Richard Johan Natvig
- Phone+47 415 54 903
- Visitor AddressØysteinsgate 3
- Postal AddressPostboks 78055020 Bergen
- Everyday Islam in Egypt
- The zar in Northeast Africa and the Middle East
- Muslim devotional posters
My research interests include local religion in Egypt (19th to 20th centuries), zar spirit possession beliefs and rituals in Northeast Africa and the Middle East, Islam in Bulgaria, and Muslim religious iconography. My research on religion in Norway includes Islam, Theosophy, and Norse religion.
"Den teosofiske losjen ‘Klippen’: Alternativ religiøsitet på Leirvik i Stord på 1920-talet", in Tidsskrift for kulturforskning 2020, forthcoming.
"Umm Gumyāna and the Zār", in From the Fjords to the Nile: Essays in honour of Richard Holton Pierce on his 80th birthday, edited by Pål Steiner, Alexandros Tsakos and Eivind Heldaas Seland, Archeopress Archaeology, 2018 (ISBN 978 1 78491 776 0), 88 - 97.
Muslim Pilgrimage in Europe, ed. by Ingvild Flaskerud and Richard J. Natvig, in the series Routledge Studies in Pilgrimage, Religious Travel and Tourism, Routledge, 2017 (https://www.routledge.com/Muslim-Pilgrimage-in-Europe/Flaskerud-Natvig/p...).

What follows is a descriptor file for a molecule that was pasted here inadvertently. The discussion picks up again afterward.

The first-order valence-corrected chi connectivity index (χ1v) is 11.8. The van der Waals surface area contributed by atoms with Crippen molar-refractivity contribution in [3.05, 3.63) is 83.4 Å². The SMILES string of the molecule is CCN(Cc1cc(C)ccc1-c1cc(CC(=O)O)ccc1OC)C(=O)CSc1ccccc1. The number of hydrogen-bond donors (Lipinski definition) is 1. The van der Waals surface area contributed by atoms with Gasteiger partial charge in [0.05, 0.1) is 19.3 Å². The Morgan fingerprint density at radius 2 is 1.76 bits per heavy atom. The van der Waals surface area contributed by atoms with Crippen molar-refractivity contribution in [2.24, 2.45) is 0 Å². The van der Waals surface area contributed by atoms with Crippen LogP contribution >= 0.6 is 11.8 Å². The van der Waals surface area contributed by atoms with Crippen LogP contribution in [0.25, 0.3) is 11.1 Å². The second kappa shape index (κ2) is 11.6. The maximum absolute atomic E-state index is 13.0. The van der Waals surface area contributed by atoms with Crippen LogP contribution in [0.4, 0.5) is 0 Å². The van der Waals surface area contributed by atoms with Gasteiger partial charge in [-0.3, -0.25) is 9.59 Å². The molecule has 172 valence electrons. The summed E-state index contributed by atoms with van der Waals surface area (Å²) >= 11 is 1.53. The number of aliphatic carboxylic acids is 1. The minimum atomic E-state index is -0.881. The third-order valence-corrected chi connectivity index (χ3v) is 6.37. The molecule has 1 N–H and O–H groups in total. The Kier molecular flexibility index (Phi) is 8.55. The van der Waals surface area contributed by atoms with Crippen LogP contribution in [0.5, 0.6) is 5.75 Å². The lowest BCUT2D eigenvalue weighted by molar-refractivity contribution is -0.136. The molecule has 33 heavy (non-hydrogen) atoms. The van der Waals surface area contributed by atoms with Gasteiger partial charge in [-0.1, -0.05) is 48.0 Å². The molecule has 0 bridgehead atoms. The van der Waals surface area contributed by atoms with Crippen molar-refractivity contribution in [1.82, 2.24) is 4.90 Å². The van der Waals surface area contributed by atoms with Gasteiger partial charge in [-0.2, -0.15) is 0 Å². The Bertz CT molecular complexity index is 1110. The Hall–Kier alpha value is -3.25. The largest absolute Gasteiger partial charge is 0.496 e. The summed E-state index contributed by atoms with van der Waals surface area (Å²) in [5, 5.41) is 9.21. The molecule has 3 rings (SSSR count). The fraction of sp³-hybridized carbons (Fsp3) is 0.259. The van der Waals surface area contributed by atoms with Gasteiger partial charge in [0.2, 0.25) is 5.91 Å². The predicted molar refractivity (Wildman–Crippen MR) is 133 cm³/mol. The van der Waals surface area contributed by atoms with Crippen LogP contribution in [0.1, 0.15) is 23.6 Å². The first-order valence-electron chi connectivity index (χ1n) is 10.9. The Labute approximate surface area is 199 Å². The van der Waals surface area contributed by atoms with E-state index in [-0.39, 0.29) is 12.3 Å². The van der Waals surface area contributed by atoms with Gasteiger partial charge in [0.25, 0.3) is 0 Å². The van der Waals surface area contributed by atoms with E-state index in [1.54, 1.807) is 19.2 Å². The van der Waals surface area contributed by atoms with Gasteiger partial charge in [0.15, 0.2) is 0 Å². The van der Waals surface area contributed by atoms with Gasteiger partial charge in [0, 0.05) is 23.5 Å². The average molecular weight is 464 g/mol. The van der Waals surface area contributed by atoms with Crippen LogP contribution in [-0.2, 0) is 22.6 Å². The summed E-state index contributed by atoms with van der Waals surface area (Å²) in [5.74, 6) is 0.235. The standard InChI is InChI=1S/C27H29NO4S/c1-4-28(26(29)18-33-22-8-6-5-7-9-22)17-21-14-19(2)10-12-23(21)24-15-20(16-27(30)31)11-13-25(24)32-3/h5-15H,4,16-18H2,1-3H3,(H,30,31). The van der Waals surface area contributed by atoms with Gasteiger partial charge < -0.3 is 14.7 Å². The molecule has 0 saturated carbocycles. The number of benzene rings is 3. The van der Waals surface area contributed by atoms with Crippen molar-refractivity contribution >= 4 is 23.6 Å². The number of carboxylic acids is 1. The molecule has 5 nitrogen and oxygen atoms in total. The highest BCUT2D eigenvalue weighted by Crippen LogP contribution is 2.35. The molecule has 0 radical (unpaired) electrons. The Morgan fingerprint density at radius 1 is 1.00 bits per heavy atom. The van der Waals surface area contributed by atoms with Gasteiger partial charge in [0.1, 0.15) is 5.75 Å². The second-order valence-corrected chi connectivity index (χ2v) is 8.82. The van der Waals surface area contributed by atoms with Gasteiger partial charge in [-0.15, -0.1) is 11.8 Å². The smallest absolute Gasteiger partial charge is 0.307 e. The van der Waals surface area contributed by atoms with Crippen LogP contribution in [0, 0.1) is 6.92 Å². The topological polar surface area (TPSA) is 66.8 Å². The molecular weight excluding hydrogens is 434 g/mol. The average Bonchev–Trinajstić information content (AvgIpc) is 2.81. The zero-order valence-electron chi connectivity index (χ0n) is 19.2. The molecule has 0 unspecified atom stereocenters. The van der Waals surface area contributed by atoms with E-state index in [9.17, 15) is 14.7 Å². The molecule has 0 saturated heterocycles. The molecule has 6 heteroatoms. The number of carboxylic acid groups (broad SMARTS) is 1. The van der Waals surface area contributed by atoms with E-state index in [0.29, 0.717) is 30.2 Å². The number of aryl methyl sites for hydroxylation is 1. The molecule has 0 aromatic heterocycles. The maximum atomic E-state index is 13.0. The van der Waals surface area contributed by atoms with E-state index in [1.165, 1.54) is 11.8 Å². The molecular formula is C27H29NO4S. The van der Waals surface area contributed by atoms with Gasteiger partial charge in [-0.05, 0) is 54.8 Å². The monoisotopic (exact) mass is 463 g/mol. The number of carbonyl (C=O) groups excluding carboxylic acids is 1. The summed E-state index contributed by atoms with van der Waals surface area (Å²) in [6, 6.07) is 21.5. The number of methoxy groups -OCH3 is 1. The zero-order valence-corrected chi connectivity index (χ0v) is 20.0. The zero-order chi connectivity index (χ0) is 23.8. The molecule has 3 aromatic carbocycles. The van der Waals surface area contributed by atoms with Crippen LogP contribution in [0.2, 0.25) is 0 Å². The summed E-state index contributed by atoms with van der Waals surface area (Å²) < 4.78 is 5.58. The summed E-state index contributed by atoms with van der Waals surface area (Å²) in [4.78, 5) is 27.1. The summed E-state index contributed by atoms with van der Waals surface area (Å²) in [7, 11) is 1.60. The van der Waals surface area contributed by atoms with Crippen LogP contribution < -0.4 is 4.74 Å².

"‘I Saw the Prophet in My Dream’: Prophet Songs from a Zar Ceremony in Lower Egypt", in British Journal of Middle Eastern Studies 41 (2014), 3, 306 - 321. Published on-line: http://dx.doi.org/10.1080/13530194.2014.888263.
"Umm al-Ghulam: Zār Spirit or Half-Forgotten Saint? Making Sense of an Egyptian Zār Song", in Folklore 124 (December 2013), 289-306, published online: http://www.tandfonline.com/doi/full/10.1080/0015587X.2013.812417#.UyGZcV51Ho2
"Zar in Upper Egypt: Hans Alexander Winkler’s Field Notes from 1932", in Islamic Africa 1 (2010): 11-30, available at: http://www.jstor.org/stable/42656313.
- Unpublished fieldnotes on zar in Egypt
- Zar songs from Egypt
- The Zar-Bori Complex: A Contribution to the History of the Zar
- In the Best of Families: Zar in the Palaces of Ottoman Egypt
- Figural representations in contemporary Shi'i devotional pictures
- Sitt Demiyana Revisited: Visitors at a Coptic Pilgrimage Site in the 1830s